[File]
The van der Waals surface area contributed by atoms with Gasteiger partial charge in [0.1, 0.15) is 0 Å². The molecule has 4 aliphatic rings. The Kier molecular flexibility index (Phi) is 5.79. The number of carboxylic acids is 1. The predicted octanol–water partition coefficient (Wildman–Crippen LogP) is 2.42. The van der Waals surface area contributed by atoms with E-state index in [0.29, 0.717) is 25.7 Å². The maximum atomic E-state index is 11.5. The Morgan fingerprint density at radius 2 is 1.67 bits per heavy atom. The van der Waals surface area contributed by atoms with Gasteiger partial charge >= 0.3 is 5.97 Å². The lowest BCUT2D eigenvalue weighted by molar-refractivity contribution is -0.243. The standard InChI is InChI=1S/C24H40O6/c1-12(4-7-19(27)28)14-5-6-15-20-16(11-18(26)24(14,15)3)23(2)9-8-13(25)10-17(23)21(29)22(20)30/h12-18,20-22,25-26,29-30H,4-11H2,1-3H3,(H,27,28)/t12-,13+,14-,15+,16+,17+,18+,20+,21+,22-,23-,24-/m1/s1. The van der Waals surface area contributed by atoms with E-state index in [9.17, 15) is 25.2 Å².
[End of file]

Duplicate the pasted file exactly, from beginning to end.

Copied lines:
The van der Waals surface area contributed by atoms with Gasteiger partial charge in [0.1, 0.15) is 0 Å². The molecule has 4 aliphatic rings. The Kier molecular flexibility index (Phi) is 5.79. The number of carboxylic acids is 1. The predicted octanol–water partition coefficient (Wildman–Crippen LogP) is 2.42. The van der Waals surface area contributed by atoms with E-state index in [0.29, 0.717) is 25.7 Å². The maximum atomic E-state index is 11.5. The Morgan fingerprint density at radius 2 is 1.67 bits per heavy atom. The van der Waals surface area contributed by atoms with Gasteiger partial charge >= 0.3 is 5.97 Å². The lowest BCUT2D eigenvalue weighted by molar-refractivity contribution is -0.243. The standard InChI is InChI=1S/C24H40O6/c1-12(4-7-19(27)28)14-5-6-15-20-16(11-18(26)24(14,15)3)23(2)9-8-13(25)10-17(23)21(29)22(20)30/h12-18,20-22,25-26,29-30H,4-11H2,1-3H3,(H,27,28)/t12-,13+,14-,15+,16+,17+,18+,20+,21+,22-,23-,24-/m1/s1. The van der Waals surface area contributed by atoms with E-state index in [9.17, 15) is 25.2 Å².